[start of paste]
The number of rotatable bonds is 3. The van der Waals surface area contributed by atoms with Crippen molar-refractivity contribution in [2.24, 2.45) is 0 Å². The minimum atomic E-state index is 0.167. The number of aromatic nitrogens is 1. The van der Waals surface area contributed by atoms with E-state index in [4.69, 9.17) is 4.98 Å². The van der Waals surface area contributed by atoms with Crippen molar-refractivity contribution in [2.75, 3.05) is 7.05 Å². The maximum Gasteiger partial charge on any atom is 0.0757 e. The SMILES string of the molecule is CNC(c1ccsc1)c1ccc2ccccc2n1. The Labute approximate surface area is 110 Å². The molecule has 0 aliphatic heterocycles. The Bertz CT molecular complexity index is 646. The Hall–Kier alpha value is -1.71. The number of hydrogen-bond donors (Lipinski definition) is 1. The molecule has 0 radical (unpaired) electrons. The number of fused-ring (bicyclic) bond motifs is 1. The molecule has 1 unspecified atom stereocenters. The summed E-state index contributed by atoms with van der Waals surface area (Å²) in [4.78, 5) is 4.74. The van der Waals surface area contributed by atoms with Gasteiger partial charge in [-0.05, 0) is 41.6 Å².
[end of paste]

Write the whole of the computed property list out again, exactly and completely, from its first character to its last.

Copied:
The number of rotatable bonds is 3. The van der Waals surface area contributed by atoms with Crippen molar-refractivity contribution in [2.24, 2.45) is 0 Å². The minimum atomic E-state index is 0.167. The number of aromatic nitrogens is 1. The van der Waals surface area contributed by atoms with E-state index in [4.69, 9.17) is 4.98 Å². The van der Waals surface area contributed by atoms with Crippen molar-refractivity contribution in [2.75, 3.05) is 7.05 Å². The maximum Gasteiger partial charge on any atom is 0.0757 e. The SMILES string of the molecule is CNC(c1ccsc1)c1ccc2ccccc2n1. The Labute approximate surface area is 110 Å². The molecule has 0 aliphatic heterocycles. The Bertz CT molecular complexity index is 646. The Hall–Kier alpha value is -1.71. The number of hydrogen-bond donors (Lipinski definition) is 1. The molecule has 0 radical (unpaired) electrons. The number of fused-ring (bicyclic) bond motifs is 1. The molecule has 1 unspecified atom stereocenters. The summed E-state index contributed by atoms with van der Waals surface area (Å²) in [4.78, 5) is 4.74. The van der Waals surface area contributed by atoms with Gasteiger partial charge in [-0.05, 0) is 41.6 Å².